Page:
• Penalties associated with non-compliance with the Bill: Part VII, Article 35 provides for certain penalties not only for ‘obstructing’ an officer in discharging their duties under the Bill but for “refus[ing] to comply with any direction given by a competent authority in the furtherance of provisions” under the Bill. These penalties include imprisonment of up to a year or a heavy fine of one million shillings. ARTICLE 19 finds the penalties even more concerning given that they are contemplated not only for conduct that is presently defined in the Bill, but also, as previously mentioned, any additional regulations implemented after the fact by the Cabinet Secretary. The breadth of these penalties may have a significant chilling effect given the broad authority granted to the Cabinet Secretary to effectively unilaterally establish criminal sanctions.

• Circulating false alarm or warning: ARTICLE 19 is also concerned about the provisions of Article 36(b) of the bill which prohibits circulation of “a false alarm knowingly or warning as to a pandemic or its severity or magnitude leading to panic.” These provisions are problematic for a number of reasons. First, they are vague, lacking necessary clarity as required by international standards for restrictions on freedom of expression. Second, there is no requirement that by spreading “alarm”, a person must act with intent to cause certain harm. We are concerned strong differences of opinion or anger over political decisions related to the pandemic, for example, may be framed as evidence of a person acting “knowingly”. Third, the penalties provided for conduct where it is not necessary to even prove a particular harm to a legitimate government interest, is grossly disproportionate.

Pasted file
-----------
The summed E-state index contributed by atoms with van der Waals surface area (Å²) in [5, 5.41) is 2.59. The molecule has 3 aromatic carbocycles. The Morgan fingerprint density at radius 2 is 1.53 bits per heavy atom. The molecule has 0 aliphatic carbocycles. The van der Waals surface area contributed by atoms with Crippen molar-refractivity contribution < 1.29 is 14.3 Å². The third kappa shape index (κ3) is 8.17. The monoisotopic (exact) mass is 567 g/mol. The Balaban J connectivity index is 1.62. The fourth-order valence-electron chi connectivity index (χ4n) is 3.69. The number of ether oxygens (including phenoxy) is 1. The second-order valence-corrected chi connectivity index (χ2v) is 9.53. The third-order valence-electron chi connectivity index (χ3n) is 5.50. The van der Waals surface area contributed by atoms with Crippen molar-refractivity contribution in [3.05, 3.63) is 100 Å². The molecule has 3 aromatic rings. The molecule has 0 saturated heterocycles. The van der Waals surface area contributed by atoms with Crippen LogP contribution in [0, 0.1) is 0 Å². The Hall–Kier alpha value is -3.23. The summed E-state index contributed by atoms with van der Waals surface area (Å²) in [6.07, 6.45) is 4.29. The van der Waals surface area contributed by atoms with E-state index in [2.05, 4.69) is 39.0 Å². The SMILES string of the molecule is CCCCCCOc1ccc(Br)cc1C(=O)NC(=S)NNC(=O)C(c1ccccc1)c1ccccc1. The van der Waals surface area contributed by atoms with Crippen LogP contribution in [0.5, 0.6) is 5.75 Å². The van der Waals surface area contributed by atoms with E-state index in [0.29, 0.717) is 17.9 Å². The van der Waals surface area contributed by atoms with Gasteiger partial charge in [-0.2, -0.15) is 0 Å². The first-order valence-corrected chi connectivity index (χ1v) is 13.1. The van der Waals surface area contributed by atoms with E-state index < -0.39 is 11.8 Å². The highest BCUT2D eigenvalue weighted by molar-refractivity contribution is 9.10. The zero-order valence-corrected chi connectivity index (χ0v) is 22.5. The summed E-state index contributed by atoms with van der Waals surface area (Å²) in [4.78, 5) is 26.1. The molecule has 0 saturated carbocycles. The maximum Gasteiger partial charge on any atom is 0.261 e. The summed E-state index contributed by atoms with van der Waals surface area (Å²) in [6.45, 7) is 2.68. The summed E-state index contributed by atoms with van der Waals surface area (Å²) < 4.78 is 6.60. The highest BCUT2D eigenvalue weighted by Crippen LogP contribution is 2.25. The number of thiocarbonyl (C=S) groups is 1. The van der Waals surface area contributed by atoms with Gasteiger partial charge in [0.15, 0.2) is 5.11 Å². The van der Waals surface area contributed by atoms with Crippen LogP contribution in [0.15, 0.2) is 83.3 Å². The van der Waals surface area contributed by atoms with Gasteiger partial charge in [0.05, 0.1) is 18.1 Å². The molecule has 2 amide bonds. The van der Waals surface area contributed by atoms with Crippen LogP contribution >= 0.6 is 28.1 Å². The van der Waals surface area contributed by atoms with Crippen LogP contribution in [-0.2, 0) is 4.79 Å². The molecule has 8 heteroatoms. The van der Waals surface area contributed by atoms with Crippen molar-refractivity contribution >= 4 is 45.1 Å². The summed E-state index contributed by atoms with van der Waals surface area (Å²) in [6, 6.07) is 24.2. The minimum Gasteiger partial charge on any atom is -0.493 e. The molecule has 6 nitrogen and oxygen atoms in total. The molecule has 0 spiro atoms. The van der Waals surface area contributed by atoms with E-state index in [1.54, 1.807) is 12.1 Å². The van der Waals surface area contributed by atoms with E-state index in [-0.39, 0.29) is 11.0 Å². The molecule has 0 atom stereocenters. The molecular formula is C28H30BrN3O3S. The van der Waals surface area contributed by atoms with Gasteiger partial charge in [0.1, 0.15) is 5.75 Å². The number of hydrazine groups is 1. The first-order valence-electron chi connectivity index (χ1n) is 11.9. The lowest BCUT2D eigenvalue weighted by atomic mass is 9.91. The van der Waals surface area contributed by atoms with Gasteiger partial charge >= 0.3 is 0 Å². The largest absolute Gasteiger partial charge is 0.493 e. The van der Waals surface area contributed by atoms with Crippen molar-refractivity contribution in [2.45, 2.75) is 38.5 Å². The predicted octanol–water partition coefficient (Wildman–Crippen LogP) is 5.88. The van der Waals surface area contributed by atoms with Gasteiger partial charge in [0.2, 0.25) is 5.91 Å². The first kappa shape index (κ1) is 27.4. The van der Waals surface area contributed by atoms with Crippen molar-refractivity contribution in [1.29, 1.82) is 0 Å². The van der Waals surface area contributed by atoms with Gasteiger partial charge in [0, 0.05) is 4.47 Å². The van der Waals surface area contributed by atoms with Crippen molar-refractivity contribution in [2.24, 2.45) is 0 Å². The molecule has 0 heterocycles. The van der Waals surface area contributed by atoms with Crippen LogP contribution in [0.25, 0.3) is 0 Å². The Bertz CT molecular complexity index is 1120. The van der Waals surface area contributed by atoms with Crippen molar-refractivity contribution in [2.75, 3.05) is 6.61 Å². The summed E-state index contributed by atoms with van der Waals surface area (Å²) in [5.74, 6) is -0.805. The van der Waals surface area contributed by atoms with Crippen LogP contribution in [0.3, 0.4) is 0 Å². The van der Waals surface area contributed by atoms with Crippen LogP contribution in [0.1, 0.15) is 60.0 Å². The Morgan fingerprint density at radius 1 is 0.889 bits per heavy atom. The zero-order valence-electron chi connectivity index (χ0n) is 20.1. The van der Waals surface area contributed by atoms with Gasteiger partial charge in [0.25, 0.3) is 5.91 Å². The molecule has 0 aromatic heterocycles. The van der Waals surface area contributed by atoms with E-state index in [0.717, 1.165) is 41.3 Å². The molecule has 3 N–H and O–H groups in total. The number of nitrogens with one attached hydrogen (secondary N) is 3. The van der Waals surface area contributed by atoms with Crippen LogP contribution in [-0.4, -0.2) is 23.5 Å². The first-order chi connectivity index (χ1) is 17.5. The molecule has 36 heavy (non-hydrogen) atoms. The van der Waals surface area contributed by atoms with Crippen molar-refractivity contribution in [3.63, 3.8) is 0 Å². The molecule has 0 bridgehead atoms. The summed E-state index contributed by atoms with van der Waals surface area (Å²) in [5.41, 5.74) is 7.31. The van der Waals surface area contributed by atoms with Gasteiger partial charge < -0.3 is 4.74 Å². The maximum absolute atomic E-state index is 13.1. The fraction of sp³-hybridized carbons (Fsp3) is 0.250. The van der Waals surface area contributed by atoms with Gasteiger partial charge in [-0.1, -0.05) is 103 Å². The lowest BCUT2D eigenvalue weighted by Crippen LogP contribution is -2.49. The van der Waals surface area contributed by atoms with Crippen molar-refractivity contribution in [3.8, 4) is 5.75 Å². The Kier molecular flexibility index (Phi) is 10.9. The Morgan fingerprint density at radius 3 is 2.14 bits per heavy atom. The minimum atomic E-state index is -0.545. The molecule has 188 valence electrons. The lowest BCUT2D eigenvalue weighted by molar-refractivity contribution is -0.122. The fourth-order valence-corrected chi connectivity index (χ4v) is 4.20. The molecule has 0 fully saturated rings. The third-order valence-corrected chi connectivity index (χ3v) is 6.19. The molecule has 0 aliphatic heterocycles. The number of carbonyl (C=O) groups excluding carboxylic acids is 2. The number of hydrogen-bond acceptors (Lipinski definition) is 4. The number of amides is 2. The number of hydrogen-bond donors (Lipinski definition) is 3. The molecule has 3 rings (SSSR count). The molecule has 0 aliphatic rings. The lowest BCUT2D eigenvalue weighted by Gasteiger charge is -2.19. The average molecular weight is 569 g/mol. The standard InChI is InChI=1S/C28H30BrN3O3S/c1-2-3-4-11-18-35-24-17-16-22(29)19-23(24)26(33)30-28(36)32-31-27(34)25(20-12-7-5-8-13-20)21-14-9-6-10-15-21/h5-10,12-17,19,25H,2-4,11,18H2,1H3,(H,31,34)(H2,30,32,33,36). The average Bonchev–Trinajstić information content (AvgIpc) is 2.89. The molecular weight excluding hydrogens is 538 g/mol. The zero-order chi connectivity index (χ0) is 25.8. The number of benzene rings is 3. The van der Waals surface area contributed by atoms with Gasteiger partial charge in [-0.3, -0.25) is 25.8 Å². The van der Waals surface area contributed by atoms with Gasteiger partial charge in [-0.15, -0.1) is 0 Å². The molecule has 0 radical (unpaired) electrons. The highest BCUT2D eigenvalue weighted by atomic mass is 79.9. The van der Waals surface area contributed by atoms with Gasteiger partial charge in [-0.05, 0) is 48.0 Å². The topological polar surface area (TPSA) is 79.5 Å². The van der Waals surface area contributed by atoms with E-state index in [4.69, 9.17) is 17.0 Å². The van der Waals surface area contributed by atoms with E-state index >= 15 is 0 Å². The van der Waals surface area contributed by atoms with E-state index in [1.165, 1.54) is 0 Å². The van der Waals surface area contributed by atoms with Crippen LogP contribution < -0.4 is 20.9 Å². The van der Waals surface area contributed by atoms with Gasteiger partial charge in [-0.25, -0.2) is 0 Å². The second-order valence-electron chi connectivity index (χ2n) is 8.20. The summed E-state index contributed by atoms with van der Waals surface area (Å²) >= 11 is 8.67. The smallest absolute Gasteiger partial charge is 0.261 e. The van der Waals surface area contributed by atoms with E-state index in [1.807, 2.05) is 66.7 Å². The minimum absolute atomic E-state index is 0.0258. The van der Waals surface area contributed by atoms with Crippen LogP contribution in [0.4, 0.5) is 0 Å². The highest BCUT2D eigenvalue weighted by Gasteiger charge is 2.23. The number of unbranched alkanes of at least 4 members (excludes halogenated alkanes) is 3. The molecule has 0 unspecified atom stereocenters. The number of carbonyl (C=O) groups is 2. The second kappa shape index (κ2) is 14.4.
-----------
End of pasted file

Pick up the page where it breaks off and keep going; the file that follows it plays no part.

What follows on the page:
• Need to increase transparency: ARTICLE 19 believes that the provisions of Article 33 of the Bill on online deliberations of key institutions (such as the Parliament, country assemblies and court) should be improved by providing for enhanced transparency. Records of remote deliberations and meetings, information and data as transacted by various structures should remain available via open government platforms (including Kenya’s Open Data Portal) to enable access to them by media, civil society, and members of the public. Similarly, we note that previously, corruption has been identified as the greatest risk to Kenya’s cohesion and security. The Bill should anticipate that the corruption might increase during the pandemic and provide stronger measures for prevention of corruption and addressing it. In particular, we believe that the Bill should consider including provisions on protection of whistle-blowing and enhance transparency and accountability of funds managed and administered by various structures provided for in the Bill. Additionally, forfeiture of anything that has been acquired illegally from the fund, should also be incorporated under Article 37, as a penalty for misappropriation of relief money or material.